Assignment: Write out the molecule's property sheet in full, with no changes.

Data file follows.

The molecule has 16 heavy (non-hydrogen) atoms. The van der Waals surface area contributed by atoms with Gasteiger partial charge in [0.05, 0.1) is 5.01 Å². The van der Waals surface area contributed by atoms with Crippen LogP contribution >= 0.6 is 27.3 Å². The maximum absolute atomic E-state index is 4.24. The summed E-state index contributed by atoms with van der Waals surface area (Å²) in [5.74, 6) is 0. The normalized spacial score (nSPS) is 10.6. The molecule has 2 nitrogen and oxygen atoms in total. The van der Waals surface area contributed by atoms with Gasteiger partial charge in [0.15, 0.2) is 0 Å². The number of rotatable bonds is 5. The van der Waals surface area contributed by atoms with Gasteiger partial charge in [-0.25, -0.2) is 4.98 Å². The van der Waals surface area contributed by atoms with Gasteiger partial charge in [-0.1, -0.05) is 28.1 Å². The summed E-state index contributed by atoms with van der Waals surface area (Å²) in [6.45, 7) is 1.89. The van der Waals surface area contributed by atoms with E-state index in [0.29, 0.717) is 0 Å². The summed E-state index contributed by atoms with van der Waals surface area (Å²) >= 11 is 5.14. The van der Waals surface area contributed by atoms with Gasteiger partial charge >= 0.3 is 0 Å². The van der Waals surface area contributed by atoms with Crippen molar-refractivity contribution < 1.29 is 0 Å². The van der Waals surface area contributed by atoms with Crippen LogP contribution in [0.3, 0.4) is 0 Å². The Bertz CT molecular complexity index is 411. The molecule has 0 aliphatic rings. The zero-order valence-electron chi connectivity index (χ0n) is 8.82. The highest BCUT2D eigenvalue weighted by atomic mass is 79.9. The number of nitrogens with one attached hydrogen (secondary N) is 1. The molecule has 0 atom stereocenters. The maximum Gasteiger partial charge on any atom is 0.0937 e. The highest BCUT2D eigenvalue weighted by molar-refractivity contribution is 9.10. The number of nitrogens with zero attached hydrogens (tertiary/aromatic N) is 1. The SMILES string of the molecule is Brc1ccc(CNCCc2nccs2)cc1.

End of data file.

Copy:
The molecule has 16 heavy (non-hydrogen) atoms. The van der Waals surface area contributed by atoms with Gasteiger partial charge in [0.05, 0.1) is 5.01 Å². The van der Waals surface area contributed by atoms with Crippen LogP contribution >= 0.6 is 27.3 Å². The maximum absolute atomic E-state index is 4.24. The summed E-state index contributed by atoms with van der Waals surface area (Å²) in [5.74, 6) is 0. The normalized spacial score (nSPS) is 10.6. The molecule has 2 nitrogen and oxygen atoms in total. The van der Waals surface area contributed by atoms with Gasteiger partial charge in [0.15, 0.2) is 0 Å². The number of rotatable bonds is 5. The van der Waals surface area contributed by atoms with Gasteiger partial charge in [-0.25, -0.2) is 4.98 Å². The van der Waals surface area contributed by atoms with Gasteiger partial charge in [-0.1, -0.05) is 28.1 Å². The summed E-state index contributed by atoms with van der Waals surface area (Å²) in [6.45, 7) is 1.89. The van der Waals surface area contributed by atoms with E-state index in [0.29, 0.717) is 0 Å². The summed E-state index contributed by atoms with van der Waals surface area (Å²) >= 11 is 5.14. The van der Waals surface area contributed by atoms with Gasteiger partial charge >= 0.3 is 0 Å². The van der Waals surface area contributed by atoms with Crippen molar-refractivity contribution < 1.29 is 0 Å². The van der Waals surface area contributed by atoms with Crippen LogP contribution in [0.3, 0.4) is 0 Å². The Bertz CT molecular complexity index is 411. The molecule has 0 aliphatic rings. The zero-order valence-electron chi connectivity index (χ0n) is 8.82. The highest BCUT2D eigenvalue weighted by atomic mass is 79.9. The number of nitrogens with one attached hydrogen (secondary N) is 1. The molecule has 0 atom stereocenters. The maximum Gasteiger partial charge on any atom is 0.0937 e. The highest BCUT2D eigenvalue weighted by molar-refractivity contribution is 9.10. The number of nitrogens with zero attached hydrogens (tertiary/aromatic N) is 1. The SMILES string of the molecule is Brc1ccc(CNCCc2nccs2)cc1.